5. I agree with the advice you've been given. That said i'll share a couple points from my experience since I had no choice but to pay off a Carvana loan and buy another car after 9 months myself. 1. The extended warranty can be cancelled and you get a prorated refund. They say it takes 4-6 weeks for the refund but I got mine (credited to the loan) in about 2 weeks. 2. In many states if you trade a car in or replace a car you can receive a credit for the sales tax. Since that was a point of emphasis in some replies I thought I would mention that. I think it really depends on the state and in my case my car was totaled due to another driver running a stop sign and I had to recover the sales tax from my insurance after buying a replacement. From there I found out that also applies to trade-ins depending on the state. But I think you have to actually trade it in (which I assume means taking less than a private sale in most cases which might wipe out the tax savings).
  6. On the issue of bi-weekly (26 checks per year) pay cycle, if anything I find that helpful. A lot of my co-workers and others basically budget on twice a month pay, paying 1/2 "bills" from each check and either getting "ahead" on every bill by some point in year and/or having 2 "extra" checks and avoiding debt and getting behind on anything. I worked a lot of restaurant and retail type jobs that paid weekly when I was younger and then sort of skipped any traditional "professional" employment. So that was the norm for me. Then when I started running my own payroll I have always paid myself monthly.
  7. True. I wondered why a local antiques dealer was calling me on behalf of the IRS.
  8. Experian says different. So tell me, oh wise one, what percentages if any mean anything at all? 0% Nothing. 99% Nothing. Nothing means anything, we just deal with random numbers here.
  9. I'm assuming this has something to do with why my private US Bank loan is no longer serviced by Great Lakes (I was very happy with them) and has been transferred to Firstmark (which won't let me register for online access when I have a payment due), but I don't get it. I've had several student loan servicers and the only one that's caused any issues is Navient and that seems to be a common experience.
  10. YMMV, I had some go for as low as 20% less than a year after default and others stick at 55-60% or so and go through with suits when I had no income or assets. I was able to settle most for 20-40% and some of these were at their request. This was a long time ago, though. I am not sure what the current settlement environment is like except for old judgments.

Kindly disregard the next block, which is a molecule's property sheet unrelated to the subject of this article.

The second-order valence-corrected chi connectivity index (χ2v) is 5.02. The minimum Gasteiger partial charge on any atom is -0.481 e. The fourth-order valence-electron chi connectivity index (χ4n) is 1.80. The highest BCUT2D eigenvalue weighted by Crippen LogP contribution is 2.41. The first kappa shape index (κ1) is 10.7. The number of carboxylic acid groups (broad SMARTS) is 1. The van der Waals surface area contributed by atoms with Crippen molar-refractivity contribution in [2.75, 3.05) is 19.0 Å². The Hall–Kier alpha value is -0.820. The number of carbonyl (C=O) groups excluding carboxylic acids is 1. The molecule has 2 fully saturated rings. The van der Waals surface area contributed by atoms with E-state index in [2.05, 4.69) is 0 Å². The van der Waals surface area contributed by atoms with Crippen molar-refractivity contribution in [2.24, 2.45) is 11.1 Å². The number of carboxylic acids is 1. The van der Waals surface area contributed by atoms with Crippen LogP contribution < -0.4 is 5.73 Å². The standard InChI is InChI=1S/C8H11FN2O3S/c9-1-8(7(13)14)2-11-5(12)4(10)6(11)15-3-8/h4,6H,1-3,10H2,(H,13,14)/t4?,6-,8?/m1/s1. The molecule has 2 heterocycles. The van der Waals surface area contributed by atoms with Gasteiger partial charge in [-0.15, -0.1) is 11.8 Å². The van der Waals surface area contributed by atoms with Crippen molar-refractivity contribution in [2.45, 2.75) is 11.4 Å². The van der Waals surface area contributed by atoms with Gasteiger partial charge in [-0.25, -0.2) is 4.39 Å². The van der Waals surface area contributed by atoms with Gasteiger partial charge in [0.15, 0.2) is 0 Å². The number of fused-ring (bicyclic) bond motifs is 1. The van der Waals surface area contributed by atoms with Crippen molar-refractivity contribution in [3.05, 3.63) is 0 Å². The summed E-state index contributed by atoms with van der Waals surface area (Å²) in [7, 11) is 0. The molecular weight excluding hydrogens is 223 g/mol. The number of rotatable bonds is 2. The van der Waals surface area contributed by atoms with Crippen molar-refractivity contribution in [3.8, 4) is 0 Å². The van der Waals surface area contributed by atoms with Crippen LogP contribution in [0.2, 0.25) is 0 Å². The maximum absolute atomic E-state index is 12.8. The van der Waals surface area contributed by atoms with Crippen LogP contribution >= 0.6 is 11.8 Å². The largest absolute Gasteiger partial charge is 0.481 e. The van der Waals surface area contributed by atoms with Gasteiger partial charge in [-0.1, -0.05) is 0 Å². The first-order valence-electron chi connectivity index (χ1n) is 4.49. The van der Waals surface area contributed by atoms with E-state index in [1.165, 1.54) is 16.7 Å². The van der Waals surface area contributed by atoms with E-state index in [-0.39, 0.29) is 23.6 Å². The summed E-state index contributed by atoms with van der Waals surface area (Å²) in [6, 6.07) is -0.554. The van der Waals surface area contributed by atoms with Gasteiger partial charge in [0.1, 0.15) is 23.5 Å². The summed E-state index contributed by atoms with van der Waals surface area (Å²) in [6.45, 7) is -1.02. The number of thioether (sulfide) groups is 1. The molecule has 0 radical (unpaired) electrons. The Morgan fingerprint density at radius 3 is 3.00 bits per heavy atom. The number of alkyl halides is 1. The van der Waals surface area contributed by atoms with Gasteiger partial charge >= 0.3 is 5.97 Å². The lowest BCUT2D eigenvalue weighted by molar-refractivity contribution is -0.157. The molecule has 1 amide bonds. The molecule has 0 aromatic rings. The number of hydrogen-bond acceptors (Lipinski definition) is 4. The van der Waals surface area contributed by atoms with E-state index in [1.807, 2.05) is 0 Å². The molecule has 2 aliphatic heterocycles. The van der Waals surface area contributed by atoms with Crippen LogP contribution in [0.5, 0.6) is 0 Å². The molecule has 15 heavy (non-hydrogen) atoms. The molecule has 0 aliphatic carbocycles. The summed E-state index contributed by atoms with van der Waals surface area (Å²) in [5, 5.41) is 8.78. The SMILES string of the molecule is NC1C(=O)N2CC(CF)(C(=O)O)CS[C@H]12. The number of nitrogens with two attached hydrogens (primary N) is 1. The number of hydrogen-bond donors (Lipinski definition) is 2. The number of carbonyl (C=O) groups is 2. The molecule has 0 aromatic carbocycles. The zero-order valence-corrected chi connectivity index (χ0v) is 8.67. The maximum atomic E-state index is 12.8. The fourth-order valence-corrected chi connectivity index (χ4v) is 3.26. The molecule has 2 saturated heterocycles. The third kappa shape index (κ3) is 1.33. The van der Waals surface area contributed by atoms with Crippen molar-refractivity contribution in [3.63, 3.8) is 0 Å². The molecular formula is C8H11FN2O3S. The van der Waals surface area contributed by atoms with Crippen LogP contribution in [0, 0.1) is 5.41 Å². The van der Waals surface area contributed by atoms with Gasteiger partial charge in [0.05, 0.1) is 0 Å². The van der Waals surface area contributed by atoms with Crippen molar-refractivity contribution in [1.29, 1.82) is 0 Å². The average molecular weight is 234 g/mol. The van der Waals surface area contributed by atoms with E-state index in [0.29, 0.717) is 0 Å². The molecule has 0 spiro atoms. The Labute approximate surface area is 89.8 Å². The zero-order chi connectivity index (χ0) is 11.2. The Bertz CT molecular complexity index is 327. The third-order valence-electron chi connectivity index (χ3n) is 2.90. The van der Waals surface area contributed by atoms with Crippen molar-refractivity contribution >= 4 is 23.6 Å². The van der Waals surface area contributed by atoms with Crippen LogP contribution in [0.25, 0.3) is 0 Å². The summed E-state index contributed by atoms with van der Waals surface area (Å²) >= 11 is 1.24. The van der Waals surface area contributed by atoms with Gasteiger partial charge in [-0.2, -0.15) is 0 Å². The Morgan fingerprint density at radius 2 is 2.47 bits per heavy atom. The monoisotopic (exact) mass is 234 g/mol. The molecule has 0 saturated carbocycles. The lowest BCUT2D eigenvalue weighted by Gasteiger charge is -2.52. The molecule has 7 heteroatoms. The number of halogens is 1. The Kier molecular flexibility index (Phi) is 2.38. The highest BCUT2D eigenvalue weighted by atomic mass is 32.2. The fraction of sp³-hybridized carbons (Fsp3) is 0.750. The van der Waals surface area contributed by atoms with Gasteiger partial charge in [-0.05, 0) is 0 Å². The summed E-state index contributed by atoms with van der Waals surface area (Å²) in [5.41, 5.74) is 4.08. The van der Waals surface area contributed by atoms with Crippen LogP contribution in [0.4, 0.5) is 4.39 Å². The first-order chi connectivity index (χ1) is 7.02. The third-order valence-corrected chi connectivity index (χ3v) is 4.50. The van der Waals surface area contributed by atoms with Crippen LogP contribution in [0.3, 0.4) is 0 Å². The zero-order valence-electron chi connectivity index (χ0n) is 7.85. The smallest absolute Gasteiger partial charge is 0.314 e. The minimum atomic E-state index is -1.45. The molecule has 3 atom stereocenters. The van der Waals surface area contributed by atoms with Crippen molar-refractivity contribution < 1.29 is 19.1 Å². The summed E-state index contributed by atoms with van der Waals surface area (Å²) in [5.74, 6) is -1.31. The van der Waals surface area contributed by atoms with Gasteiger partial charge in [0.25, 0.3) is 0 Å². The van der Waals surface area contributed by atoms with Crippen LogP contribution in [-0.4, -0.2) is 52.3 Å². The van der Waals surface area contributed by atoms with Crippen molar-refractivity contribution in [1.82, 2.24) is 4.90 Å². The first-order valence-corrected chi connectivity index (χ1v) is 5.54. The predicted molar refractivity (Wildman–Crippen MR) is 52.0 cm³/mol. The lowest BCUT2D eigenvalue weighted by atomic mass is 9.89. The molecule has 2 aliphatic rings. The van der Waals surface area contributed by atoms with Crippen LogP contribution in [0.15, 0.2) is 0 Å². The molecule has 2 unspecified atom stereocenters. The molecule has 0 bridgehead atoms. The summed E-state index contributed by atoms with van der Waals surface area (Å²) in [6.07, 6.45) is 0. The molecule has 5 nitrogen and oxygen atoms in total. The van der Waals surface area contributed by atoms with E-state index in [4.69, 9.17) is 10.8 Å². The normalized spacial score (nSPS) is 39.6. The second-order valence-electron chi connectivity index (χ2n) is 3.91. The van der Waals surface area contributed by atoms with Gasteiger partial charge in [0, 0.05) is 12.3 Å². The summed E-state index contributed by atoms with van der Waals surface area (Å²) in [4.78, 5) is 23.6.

11. I have been browsing Carvana and did the pre-approval thing. Said I was conditionally approved for 45 days and lets me "build my deal" for all the cars. Looks like I can finance any car they sell as long as my down payment is sufficient. While the rate is better than expected, I think I can get it down a few more points easily if I wait a bit. All of my info from the pre-approval such as my income is easily documented. Mentioned it to my friend as he's looking for a car. He has a paid off car he bought new through manufacturer several years ago at very high rate (in the 20s). He shares that with his (likely soon to be ex) wife and needs his own car. Based on his score and stated income, Carvana has him in the single digits. Possible issue is that all of his personal income is from self-employment and not well-documented. What is the final approval like for them, as far as income documentation, employment verification, etc?
  12. That is not a "slight" increase! Fair enough. I characterized it that way since it was still under 30% and in actual dollars pretty small since debt really didn't go up, just a function of reporting timing. Any way I was just trying to list any factors besides the updates/non-deletes.
  13. While TU was easy to get 14 things removed, it seems like Experian isn't budging. I have 3 updates/notifications and so far they are just updated and not deleted. While TU score increased 20ish points, in the same time frame Experian increased 40 points (most likely due to utilization from 60% down to 17%) and then decreased back down all the way after 3 updated collections and slight 17% to 29% utilization increase. I guess worst case most of these things will fall off in the next 4 months regardless.
  14. The "in writing" advice stands for anything that may require proof later for a lawsuit, regulatory complaint, etc. For an early obsolete dispute you are basically asking the CRA for a favor. No one should expect to sue if you ask for a favor and the answer is no. Of course. I guess it was more that "don't use the phone" goes along well with my general life policies, as I really don't in general. I like having things in writing, whether it's something that opens me up to more hassle or not. I have a record of what was requested and the results, that are not subject to verbal argument.